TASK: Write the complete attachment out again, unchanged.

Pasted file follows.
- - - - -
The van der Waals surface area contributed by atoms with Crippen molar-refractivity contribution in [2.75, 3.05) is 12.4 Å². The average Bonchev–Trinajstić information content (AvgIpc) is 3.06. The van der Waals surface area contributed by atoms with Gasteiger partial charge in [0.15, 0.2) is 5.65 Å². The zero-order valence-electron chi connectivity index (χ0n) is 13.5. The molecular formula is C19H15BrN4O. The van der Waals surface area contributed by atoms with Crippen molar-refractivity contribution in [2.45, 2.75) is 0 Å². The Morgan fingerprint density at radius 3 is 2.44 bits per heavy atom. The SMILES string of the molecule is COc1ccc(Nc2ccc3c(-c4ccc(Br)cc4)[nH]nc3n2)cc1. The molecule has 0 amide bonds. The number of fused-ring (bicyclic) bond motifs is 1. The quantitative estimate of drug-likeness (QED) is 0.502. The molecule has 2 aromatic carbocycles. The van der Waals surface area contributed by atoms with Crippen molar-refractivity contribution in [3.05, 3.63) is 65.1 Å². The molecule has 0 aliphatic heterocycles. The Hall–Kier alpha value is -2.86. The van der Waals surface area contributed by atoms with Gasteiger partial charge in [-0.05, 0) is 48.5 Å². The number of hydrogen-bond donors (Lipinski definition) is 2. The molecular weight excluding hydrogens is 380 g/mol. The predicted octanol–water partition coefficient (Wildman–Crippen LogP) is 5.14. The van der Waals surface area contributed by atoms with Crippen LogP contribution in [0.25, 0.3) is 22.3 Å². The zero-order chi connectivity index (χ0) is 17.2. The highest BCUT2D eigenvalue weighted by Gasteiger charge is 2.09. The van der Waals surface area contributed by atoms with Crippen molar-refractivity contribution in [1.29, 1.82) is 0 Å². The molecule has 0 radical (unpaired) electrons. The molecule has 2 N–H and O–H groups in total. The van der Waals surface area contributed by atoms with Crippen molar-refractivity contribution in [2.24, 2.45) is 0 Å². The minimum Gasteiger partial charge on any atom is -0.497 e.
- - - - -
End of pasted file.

The van der Waals surface area contributed by atoms with Crippen molar-refractivity contribution in [2.75, 3.05) is 12.4 Å². The average Bonchev–Trinajstić information content (AvgIpc) is 3.06. The van der Waals surface area contributed by atoms with Gasteiger partial charge in [0.15, 0.2) is 5.65 Å². The zero-order valence-electron chi connectivity index (χ0n) is 13.5. The molecular formula is C19H15BrN4O. The van der Waals surface area contributed by atoms with Crippen molar-refractivity contribution in [2.45, 2.75) is 0 Å². The Morgan fingerprint density at radius 3 is 2.44 bits per heavy atom. The SMILES string of the molecule is COc1ccc(Nc2ccc3c(-c4ccc(Br)cc4)[nH]nc3n2)cc1. The molecule has 0 amide bonds. The number of fused-ring (bicyclic) bond motifs is 1. The quantitative estimate of drug-likeness (QED) is 0.502. The molecule has 2 aromatic carbocycles. The van der Waals surface area contributed by atoms with Crippen molar-refractivity contribution in [3.05, 3.63) is 65.1 Å². The molecule has 0 aliphatic heterocycles. The Hall–Kier alpha value is -2.86. The van der Waals surface area contributed by atoms with Gasteiger partial charge in [-0.05, 0) is 48.5 Å². The number of hydrogen-bond donors (Lipinski definition) is 2. The molecular weight excluding hydrogens is 380 g/mol. The predicted octanol–water partition coefficient (Wildman–Crippen LogP) is 5.14. The van der Waals surface area contributed by atoms with Crippen LogP contribution in [0.25, 0.3) is 22.3 Å². The zero-order chi connectivity index (χ0) is 17.2. The highest BCUT2D eigenvalue weighted by Gasteiger charge is 2.09. The van der Waals surface area contributed by atoms with Crippen molar-refractivity contribution in [1.29, 1.82) is 0 Å². The molecule has 0 radical (unpaired) electrons. The molecule has 2 N–H and O–H groups in total. The van der Waals surface area contributed by atoms with Crippen molar-refractivity contribution in [2.24, 2.45) is 0 Å². The minimum Gasteiger partial charge on any atom is -0.497 e.